Work: Making a Living and Making a Life

Joshua Halberstam, Author
Joshua Halberstam, Author Perigee Books $17 (224p) ISBN 978-0-399-52578-0
Reviewed on: 04/03/2000
Release date: 04/01/2000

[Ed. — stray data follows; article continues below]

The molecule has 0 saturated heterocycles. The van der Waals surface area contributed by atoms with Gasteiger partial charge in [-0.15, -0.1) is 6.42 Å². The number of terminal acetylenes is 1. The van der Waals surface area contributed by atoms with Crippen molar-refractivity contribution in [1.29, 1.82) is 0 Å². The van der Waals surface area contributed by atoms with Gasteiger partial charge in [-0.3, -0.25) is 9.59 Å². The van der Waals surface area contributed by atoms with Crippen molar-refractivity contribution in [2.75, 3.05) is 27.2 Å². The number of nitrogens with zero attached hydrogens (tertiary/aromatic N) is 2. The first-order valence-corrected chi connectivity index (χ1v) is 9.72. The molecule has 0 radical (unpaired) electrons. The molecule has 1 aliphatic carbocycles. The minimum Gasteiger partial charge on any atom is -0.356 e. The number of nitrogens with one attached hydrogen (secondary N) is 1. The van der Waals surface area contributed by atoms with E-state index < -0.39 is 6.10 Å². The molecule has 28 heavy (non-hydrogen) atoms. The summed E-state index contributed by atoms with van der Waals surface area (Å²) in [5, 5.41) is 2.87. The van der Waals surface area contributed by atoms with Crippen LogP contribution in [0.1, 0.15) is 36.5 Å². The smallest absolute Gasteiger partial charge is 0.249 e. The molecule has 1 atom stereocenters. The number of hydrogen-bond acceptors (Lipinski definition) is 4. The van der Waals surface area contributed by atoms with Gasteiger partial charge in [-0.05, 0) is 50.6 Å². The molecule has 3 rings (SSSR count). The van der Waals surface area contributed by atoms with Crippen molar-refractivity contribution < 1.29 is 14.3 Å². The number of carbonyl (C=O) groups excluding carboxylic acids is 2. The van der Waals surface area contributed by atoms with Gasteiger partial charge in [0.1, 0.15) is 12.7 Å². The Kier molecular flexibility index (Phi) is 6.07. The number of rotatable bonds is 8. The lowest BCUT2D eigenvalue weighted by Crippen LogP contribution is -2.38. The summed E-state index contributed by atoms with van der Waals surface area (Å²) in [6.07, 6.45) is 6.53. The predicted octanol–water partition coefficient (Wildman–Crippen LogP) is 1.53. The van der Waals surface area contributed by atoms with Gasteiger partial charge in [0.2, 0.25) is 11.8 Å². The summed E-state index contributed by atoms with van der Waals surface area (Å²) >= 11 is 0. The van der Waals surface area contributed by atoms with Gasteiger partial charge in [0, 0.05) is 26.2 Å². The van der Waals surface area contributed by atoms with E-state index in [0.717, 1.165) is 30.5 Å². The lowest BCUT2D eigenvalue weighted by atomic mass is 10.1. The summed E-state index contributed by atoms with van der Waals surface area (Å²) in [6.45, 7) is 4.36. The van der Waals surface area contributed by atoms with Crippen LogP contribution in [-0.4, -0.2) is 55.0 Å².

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Uncomfortable with both the notion of a calling and the expectation that our passions will translate into jobs, Halberstam (Schmoozing)--who maintains a hybrid career as a teacher of moral philosophy and a corporate marketing consultant--argues for ""career entrepreneurship"" and a commitment to change. In a chatty monologue that often ventures into the second person, he opines that in order to realize our optimum potential, we must find jobs that are demanding but not impossible--something that may be easier in his formula than in reality. We desire money, but have some reservations about it--a healthy contradiction, he declares. But ""making it"" depends less on external rewards than on our effort and commitment to our career values, coupled with clear-eyed recognition of our limitations and some measure of optimism. Ambition is a choice, not a trait, in Halberstam's view, while ""non-malicious envy"" can be a useful motivator. Wisdom points to a balance of meaningful work and rewarding leisure, which to Halberstam does not signify rest, diversion or indulgence so much as ""internal creativity."" For regular rejuvenation, he recommends a ""Sabbath,"" though not necessarily a religious one. Halberstam's willingness to confront cliches and air contradictions should spark worthwhile discussion. (Apr.)
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